In University, Lauren was a founding member of the Institute for Sustainable Energy, Environment and Economy Students’ Association (ISEEESA), now known as Fuse Collective, and shined as she led the organization as, President for her two final years. Lauren also played a key role in bringing the inaugural International Student Energy Summit to Calgary in 2009, an event that is now held every two years across the globe. She continued her passion for community building as a new graduate, joining the planning committee for the World Petroleum Council’s (WPC) Youth Forum when it was held in Calgary, after attending WPC international events in Spain, India, and Qatar as a student.
Having a wide range of interests in the energy industry, and not always knowing exactly what she wanted to do, Lauren found a home at Accenture Strategy on their Strategy Consulting Team. In this role Lauren is able to help a variety of energy clients with some of their toughest challenges, a task that is always changing and never dull. While at Accenture Lauren continues to stay engaged in a wide range of activities, including co-leading Accenture’s Women’s Employee Resource Group, a group that organizes networking and professional development events, while facilitating partnerships with external organizations like Young Women in Energy, and creates a safe space within the company to have a conversation about gender equality in the workplace. Lauren maintains close ties to Fuse Collective as a member of the Advisory Board, providing guidance to the executive team as well as acting as a mentor to one member each year. In addition, Lauren continues to have a connection to WPC, having attended the Youth Forum held in Brazil this past fall. Lauren understands that, “to get a breadth of experience and to expand your network it’s important to do more than just things within your company.”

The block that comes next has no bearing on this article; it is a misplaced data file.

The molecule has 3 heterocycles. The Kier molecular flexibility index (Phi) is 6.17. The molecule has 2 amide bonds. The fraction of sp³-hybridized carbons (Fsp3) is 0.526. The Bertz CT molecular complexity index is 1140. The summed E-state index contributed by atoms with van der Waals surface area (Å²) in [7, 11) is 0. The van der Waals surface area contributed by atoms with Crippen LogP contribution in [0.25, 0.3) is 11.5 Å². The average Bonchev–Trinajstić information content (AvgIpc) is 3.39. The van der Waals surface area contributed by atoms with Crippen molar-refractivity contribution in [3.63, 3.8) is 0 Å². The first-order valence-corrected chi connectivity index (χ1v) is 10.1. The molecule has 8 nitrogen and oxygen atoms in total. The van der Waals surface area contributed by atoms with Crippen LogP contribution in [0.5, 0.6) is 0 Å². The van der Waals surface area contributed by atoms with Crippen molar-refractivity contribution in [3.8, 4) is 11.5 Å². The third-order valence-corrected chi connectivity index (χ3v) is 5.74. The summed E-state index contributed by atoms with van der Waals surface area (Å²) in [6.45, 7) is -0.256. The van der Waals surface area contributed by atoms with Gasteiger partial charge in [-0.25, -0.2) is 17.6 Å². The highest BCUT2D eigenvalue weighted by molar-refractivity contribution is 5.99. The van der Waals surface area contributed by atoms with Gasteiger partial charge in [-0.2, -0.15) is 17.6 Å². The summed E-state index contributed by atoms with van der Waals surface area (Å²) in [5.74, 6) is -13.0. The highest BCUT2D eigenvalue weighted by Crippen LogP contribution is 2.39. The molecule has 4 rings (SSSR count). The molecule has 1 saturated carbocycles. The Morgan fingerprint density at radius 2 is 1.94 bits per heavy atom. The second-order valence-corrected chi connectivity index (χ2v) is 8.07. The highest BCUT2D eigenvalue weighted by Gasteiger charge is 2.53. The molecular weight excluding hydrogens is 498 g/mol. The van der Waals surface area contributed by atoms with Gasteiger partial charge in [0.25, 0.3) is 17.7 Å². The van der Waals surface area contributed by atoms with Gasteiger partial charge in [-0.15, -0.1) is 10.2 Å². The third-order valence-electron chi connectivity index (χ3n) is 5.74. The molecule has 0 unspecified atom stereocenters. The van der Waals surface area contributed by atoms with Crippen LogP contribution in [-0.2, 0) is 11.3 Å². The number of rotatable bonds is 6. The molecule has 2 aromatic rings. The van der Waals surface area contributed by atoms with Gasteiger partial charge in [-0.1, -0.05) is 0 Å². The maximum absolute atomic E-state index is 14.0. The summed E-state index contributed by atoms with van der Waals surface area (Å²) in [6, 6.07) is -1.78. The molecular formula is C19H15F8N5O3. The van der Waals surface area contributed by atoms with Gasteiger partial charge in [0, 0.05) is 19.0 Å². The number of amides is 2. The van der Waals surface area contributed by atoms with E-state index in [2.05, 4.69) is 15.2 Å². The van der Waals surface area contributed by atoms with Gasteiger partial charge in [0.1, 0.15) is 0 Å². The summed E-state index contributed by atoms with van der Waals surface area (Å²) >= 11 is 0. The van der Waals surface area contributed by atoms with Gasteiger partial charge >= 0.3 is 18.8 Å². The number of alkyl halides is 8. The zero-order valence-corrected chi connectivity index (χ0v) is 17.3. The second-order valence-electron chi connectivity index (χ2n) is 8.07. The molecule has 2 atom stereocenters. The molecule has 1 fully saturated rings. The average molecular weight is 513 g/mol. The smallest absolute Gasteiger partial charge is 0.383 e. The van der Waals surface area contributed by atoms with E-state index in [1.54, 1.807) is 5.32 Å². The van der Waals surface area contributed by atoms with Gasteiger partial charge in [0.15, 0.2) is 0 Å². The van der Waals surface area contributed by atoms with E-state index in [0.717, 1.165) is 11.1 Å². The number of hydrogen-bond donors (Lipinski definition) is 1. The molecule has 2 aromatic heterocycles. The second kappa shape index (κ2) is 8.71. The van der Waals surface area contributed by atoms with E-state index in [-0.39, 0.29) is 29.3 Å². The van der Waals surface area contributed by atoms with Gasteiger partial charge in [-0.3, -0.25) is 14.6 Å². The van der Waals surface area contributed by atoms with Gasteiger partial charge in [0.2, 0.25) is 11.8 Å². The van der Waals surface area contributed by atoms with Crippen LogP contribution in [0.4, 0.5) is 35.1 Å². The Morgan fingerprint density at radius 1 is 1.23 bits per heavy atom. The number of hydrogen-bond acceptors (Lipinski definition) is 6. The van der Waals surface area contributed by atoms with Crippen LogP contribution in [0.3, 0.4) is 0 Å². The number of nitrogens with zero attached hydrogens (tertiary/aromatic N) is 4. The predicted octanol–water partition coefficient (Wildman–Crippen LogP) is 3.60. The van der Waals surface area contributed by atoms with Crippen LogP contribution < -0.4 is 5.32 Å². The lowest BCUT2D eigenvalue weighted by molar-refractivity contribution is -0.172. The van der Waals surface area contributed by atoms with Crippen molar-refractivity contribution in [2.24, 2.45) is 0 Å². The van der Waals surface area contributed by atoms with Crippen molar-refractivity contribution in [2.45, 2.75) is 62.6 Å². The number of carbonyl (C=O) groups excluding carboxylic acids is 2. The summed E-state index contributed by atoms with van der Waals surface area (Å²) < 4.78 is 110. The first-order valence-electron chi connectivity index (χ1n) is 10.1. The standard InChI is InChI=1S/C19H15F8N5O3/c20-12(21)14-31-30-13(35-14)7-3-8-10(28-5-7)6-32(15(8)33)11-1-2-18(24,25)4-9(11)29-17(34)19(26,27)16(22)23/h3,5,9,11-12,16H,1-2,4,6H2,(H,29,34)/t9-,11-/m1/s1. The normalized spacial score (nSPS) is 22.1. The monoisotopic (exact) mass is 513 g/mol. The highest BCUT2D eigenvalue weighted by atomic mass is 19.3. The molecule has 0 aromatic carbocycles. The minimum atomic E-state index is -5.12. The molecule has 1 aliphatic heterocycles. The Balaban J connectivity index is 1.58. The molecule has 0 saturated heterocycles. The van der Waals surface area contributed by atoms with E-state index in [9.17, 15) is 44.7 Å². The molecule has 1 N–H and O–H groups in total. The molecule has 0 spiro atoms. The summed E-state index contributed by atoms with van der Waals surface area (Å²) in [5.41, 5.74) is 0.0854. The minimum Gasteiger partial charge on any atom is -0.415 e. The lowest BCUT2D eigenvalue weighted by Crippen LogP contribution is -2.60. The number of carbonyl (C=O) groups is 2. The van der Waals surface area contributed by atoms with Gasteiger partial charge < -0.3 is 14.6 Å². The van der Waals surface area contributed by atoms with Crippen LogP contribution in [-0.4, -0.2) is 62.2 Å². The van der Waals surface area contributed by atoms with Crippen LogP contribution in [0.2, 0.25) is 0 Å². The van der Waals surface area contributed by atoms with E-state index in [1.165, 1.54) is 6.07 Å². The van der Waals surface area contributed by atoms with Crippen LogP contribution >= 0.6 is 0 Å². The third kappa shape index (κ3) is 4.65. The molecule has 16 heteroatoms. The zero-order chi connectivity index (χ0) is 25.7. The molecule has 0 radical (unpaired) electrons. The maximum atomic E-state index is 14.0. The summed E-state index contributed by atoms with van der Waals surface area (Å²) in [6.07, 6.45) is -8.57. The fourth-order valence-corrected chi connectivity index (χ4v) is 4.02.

Lauren was praised for being an “energetic innovator and industry advocate” and is recognized with a 2016 YWE Award for not only solving some of Accenture’s client’s largest industry and internal challenges, but for her passion of collaborating with greater society through her volunteer pursuits.
Throughout her career Lauren has made a point of surrounding herself with great people, and she plans on taking advantage of being an award winner to continue to do just that. She says, “it is an honour to be a part of a group of nine other women who are also doing phenomenal things.” Lauren is at the forefront of a changing industry, and YWE is honoured to have a front row seat to see what she accomplishes as she continues to grow and fuel her passion for the energy industry, as she notes, “I can’t think of a better time to change."
Written by: Berkley Downey
Senior National Account Manager